Kieran Egan, Canada Research Chair in Cognitive Development and the Curriculum

Faculty Of Education

Date: Sep 17, 2009

Abstract

Everyone in universities is an expert in education, everyone in universities tends to assume. The aims of education promoted by such people are designed to produce people like themselves, perhaps without the warts they are willing to acknowledge. But, because people differ, the conceptions of education one can excavate in such aims are different, which makes deciding on educational policy fraught with problems. In general most people are inclined to conceive of education as comprising three general purposes: socialization (derived from oral cultures long ago and continuing today), academic (derived from Plato's and Aristotle's program of shaping minds to perceive "the truth about reality"), and developmental (derived from Rousseau's claim that successful education requires attending to the natural or spontaneous forms of individual difference and development). It is generally assumed that these ideas are essential components of any reasonable educational program, and assume too that the trick for educational institutions is to keep these somewhat competing aims for the process in balance. I will try to show that our problems are due to the fact that these aims are at a fundamental level incompatible and that any institution that tries to incorporate all three as aims is doomed to consistent frustration and general failure. After this cheering opening, a way around this trilemma will be suggested.

Bio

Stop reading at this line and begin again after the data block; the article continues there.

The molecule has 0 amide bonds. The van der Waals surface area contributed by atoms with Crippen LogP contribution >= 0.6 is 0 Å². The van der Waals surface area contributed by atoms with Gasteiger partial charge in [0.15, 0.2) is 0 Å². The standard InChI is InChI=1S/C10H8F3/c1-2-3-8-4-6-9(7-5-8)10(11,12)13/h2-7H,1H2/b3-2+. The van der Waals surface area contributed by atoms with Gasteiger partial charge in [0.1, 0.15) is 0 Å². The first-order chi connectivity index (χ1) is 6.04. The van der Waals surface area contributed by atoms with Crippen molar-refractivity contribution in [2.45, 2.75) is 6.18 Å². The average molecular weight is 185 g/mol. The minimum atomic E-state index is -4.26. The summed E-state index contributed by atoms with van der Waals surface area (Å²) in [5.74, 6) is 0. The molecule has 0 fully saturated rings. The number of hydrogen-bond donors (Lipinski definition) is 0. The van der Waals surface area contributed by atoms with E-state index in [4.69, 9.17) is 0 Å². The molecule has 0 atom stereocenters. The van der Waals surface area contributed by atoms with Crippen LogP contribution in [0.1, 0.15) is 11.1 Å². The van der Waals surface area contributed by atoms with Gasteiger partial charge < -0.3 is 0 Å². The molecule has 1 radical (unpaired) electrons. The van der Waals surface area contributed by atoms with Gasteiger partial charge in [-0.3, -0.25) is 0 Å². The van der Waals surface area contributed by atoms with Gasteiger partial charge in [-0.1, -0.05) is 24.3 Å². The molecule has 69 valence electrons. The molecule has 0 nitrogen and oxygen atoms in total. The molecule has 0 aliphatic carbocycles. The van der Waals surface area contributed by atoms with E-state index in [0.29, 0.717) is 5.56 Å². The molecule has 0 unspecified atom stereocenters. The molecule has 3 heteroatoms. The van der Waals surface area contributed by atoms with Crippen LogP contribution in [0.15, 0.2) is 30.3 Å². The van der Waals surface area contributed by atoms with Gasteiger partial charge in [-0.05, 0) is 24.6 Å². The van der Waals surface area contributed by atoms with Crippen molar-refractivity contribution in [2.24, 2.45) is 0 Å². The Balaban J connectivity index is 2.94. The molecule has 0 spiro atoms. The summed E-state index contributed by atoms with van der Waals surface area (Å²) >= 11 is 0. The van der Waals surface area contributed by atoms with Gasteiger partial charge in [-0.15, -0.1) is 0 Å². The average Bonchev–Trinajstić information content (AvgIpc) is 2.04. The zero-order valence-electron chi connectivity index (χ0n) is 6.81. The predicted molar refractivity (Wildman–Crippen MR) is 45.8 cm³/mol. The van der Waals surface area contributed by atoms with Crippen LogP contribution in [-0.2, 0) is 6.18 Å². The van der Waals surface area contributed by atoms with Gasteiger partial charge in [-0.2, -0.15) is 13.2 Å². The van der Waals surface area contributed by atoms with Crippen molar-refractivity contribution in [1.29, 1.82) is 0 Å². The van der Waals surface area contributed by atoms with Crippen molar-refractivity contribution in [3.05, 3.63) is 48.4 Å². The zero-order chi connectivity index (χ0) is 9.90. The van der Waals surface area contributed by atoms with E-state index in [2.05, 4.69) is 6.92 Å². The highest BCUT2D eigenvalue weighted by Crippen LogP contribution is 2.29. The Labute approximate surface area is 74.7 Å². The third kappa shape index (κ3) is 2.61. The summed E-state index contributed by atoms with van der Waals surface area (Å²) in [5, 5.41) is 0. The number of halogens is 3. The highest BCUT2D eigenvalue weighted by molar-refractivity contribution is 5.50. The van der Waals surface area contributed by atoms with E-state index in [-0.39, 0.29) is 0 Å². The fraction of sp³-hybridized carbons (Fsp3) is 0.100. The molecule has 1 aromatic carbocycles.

Kieran Egan read History (Hons.) at the University of London, graduating with a B.A. in 1966. He worked for a year as a Research fellow at the Institute for Comparative Studies in Kingston-upon-Thames and then moved to the U.S.A. to begin a Ph.D. in Philosophy of Education at Stanford University. He worked concurrently as a consultant to the I.B.M. Corp. on adaptation of a programming method, called Structural Communication, to new computing systems. He completed his Ph.D. at Cornell University in 1972. His first job was at Simon Fraser University in British Columbia, where, lacking all initiative, he has remained ever since. He is the author of about twenty books, and co-author, editor, or co-editor of a few more. In 1991 he received the Grawemeyer Award in Education. In 1993 he was elected to the Royal Society of Canada, in 2000 he was elected as Foreign Associate member to U.S. National Academy of Education, he received a Canada Research Chair in 2001, a Killam Research fellowship from 2001-3, won the Whitworth Award in 2007, and is dripping with gongs. His main area of interest is education. His work focuses on a new educational theory, which he has developed during the past two decades, and its implications for a changed curriculum, teaching practices, and the institution of the school. His work deals both with innovative educational theory and detailed practical methods whereby implications of his theory can be applied at the classroom level. Various of his books have been translated into about ten European and Asian languages. His recent books include The Educated Mind: How cognitive tools shape our understanding (Chicago: University of Chicago Press, 1997), Getting it Wrong from the Beginning: Our progressivist inheritance from Herbert Spencer, John Dewey, and Jean Piaget (New Haven: Yale University Press, 2002), An imaginative approach to teaching (San Francisco: Jossey-Bass,2005), and most recently The Future of Education: Reimagining our schools from the ground up. (New Haven: Yale University Press, 2008.)

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